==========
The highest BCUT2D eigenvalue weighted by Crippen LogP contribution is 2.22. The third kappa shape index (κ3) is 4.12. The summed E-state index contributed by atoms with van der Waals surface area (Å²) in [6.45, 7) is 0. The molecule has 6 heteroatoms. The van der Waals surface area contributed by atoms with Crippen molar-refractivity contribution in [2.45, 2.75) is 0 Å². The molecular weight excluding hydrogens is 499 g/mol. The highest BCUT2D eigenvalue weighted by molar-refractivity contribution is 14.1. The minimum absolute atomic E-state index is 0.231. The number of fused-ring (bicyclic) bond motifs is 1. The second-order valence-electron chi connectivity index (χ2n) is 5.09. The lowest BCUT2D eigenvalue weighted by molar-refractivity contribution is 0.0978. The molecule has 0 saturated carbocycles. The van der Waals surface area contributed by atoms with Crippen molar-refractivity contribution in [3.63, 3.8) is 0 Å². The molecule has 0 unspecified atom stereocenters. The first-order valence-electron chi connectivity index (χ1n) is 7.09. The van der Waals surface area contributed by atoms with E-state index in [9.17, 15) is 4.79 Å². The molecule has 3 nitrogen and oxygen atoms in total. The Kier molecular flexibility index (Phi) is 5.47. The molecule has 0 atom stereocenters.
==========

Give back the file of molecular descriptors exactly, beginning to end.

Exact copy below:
The highest BCUT2D eigenvalue weighted by Crippen LogP contribution is 2.22. The third kappa shape index (κ3) is 4.12. The summed E-state index contributed by atoms with van der Waals surface area (Å²) in [6.45, 7) is 0. The molecule has 6 heteroatoms. The van der Waals surface area contributed by atoms with Crippen molar-refractivity contribution in [2.45, 2.75) is 0 Å². The molecular weight excluding hydrogens is 499 g/mol. The highest BCUT2D eigenvalue weighted by molar-refractivity contribution is 14.1. The minimum absolute atomic E-state index is 0.231. The number of fused-ring (bicyclic) bond motifs is 1. The second-order valence-electron chi connectivity index (χ2n) is 5.09. The lowest BCUT2D eigenvalue weighted by molar-refractivity contribution is 0.0978. The molecule has 0 saturated carbocycles. The van der Waals surface area contributed by atoms with Crippen molar-refractivity contribution in [3.63, 3.8) is 0 Å². The molecule has 0 unspecified atom stereocenters. The first-order valence-electron chi connectivity index (χ1n) is 7.09. The van der Waals surface area contributed by atoms with E-state index in [9.17, 15) is 4.79 Å². The molecule has 3 nitrogen and oxygen atoms in total. The Kier molecular flexibility index (Phi) is 5.47. The molecule has 0 atom stereocenters.